On “Tim Wilson: Between Either and Or,” at Nathalie Karg Gallery.
Tim Wilson’s small paintings, now at Nathalie Karg Gallery on Manhattan’s Lower East Side, offer a peculiar amalgam of quietude and foreboding, realized with a muted palette that reverberates on many other levels.1 In keeping with the exhibition’s title, “Between Either and Or” (which I believe misleadingly suggests a metaphorical stasis within Kierkegaard’s open dichotomy), the eighteen panels are reflections on immobility, though they easily break free from the restrictions imposed by their unusual source material: cropped sections of background staging taken from stills of fifty-year-old films. Meditations on what any of us might choose to lock our gaze upon in the midst of a passive stare, the paintings nevertheless allow for a dream-like malleability that mitigates the stiff tenor of their initial appearance.
Wilson’s paintings, all made this or last year, are clearly representational. One easily recognizes the bottom of a staircase, an oblique view of a framed mirror, or receding horizontals defining a line of restaurant tables, all scenes empty of figures but charged with their absence. Measuring an average of sixteen by twenty inches, the panels lure the observer close to the surface, to a viewing distance one would typically keep before a Vermeer. The comparison is fitting, both in the way Wilson’s stolen glances mimic Vermeer’s voyeurism and in the way Wilson’s soft-focus technique translates the gleaming surfaces of picture frames, chandeliers, and other domestic accouterments into pure light. The silver tea set establishing the foreground of Sitting Room liquefies into mercurial clouds that float in a trompe l’oeil shimmer similar to the Delft master’s legendary halation.
To achieve this dispersed look, Wilson paints with a brush too large to tolerate fussy minutiae. Though the method might seem like an arbitrary style-generator, it helps the works move from the lens-generated imagery of their sources into standalone meditations. Each panel is prepared by mounting cold-pressed watercolor paper onto stretched linen, the deckled edges overlapping the canvas just enough to be noticeable without disturbing the frame’s compositional function. The result is an understated disruption that echoes the chromatic expression within. These mottled surfaces are then prepared with grounds of luminous tints—orange, green, yellow, pink. The grounds often show through, particularly at the edges, giving the artist’s muted palette an uncanny radiance.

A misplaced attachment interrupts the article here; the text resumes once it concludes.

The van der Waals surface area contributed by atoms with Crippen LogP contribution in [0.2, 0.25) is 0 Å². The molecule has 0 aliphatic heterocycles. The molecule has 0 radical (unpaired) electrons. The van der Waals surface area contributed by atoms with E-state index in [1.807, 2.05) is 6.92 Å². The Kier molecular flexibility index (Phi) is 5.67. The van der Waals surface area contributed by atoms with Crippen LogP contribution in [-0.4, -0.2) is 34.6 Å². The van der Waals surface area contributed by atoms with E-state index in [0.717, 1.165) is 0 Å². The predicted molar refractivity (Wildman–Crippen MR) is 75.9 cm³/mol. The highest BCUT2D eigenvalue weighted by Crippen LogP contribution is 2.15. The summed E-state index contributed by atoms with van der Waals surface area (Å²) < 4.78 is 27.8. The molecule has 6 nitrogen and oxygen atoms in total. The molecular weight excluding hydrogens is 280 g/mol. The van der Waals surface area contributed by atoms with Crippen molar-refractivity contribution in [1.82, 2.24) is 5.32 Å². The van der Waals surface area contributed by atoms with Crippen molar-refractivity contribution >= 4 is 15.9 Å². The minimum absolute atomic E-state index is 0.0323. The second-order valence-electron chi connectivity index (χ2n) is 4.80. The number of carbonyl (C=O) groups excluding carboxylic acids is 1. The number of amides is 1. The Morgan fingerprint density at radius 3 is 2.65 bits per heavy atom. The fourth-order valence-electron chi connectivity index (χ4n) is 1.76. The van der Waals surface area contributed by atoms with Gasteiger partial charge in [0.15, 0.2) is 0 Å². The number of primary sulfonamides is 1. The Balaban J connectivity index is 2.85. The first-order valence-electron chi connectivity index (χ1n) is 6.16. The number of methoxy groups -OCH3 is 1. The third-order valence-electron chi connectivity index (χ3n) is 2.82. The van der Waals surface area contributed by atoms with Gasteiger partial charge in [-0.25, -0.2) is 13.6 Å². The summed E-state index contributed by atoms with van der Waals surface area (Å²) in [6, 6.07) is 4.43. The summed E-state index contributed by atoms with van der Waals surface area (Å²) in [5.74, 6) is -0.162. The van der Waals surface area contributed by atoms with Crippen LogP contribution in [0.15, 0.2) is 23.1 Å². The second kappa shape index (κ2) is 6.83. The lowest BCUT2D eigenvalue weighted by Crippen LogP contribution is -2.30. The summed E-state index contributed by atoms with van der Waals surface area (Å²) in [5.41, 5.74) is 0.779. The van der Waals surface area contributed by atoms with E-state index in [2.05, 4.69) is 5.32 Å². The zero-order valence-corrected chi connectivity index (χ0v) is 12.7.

Because the subjects are selected exclusively from cinematically conceived interiors, a few paintings merely borrow aspects from traditional still-life structure (Bouquet II, for instance) while others embrace the genre wholeheartedly. Whereas nearly all of Wilson’s pictures take a downward perspective, Bouquet I, depicting a single flower vase interrupting an otherwise monochromatic field, is unusual in its eye-level view reminiscent of the late William Bailey’s work. In others, such as Dining Room II, deep space is soaked in an atmospheric perspective that suggests a number of diverse precursors. Fairfield Porter’s gestural swiftness and J. M. W. Turner’s indulgent Petworth experiments come to mind.
Despite its generally muted tone, Wilson’s color is rich in both variety and interactive accord. In a few examples he chooses monochrome. The color in Motel Room, a study in black and ocher, exudes a crushing dullness that suits its banal subject. In strictly formal terms, the painting’s saving grace is the draftsmanship of the rendered fabric patterns. In contrast, Wild Horses—its name a reference to an almost insignificant decoration on a table lamp in the picture—translates sunlight filtering through a window in a manner similar to P. S. Krøyer and other late-nineteenth-century impressionists. Get up close, however, and its strangely harmonious lavender ground moves our thoughts to Matisse.
Wild Horses demonstrates how Wilson’s free hand with color gently subverts his self-imposed program. In subtle ways he manages to emphasize each painting’s abstract elements without appearing self-consciously strategic. Dining Room I, a composition flattened by a wall standing parallel to the picture plane, is by its obvious adherence to the grid the most abstract of the group. As such the viewer accepts the floating lamp in the background as no less troublesome than the interruption of the foreground by the back of a chair. Again, here is a technique found in Vermeer, and again an example of Wilson’s knack for discovering fresh perspectives on old pictures without leaning on theoretical fanfare.
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